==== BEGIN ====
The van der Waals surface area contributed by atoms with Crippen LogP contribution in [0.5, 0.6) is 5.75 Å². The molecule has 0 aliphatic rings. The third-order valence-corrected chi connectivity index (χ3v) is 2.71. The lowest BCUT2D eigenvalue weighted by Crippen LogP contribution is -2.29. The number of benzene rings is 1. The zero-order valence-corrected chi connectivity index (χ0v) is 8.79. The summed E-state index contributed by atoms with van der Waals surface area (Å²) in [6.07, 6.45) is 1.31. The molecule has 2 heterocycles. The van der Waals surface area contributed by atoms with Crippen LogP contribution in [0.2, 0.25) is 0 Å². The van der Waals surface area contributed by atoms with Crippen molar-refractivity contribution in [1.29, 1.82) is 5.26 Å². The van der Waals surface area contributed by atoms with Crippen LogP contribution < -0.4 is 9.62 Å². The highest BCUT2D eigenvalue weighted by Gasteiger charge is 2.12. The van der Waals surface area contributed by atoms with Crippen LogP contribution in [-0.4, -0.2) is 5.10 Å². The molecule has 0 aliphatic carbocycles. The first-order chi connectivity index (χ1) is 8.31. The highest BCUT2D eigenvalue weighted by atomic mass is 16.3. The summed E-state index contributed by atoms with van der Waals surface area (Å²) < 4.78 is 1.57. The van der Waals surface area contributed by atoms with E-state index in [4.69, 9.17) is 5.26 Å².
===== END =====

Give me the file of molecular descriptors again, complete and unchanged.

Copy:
The van der Waals surface area contributed by atoms with Crippen LogP contribution in [0.5, 0.6) is 5.75 Å². The molecule has 0 aliphatic rings. The third-order valence-corrected chi connectivity index (χ3v) is 2.71. The lowest BCUT2D eigenvalue weighted by Crippen LogP contribution is -2.29. The number of benzene rings is 1. The zero-order valence-corrected chi connectivity index (χ0v) is 8.79. The summed E-state index contributed by atoms with van der Waals surface area (Å²) in [6.07, 6.45) is 1.31. The molecule has 2 heterocycles. The van der Waals surface area contributed by atoms with Crippen LogP contribution in [0.2, 0.25) is 0 Å². The van der Waals surface area contributed by atoms with Crippen molar-refractivity contribution in [1.29, 1.82) is 5.26 Å². The van der Waals surface area contributed by atoms with Crippen LogP contribution < -0.4 is 9.62 Å². The highest BCUT2D eigenvalue weighted by Gasteiger charge is 2.12. The van der Waals surface area contributed by atoms with Crippen LogP contribution in [-0.4, -0.2) is 5.10 Å². The molecule has 0 aliphatic carbocycles. The first-order chi connectivity index (χ1) is 8.31. The highest BCUT2D eigenvalue weighted by atomic mass is 16.3. The summed E-state index contributed by atoms with van der Waals surface area (Å²) < 4.78 is 1.57. The van der Waals surface area contributed by atoms with E-state index in [4.69, 9.17) is 5.26 Å².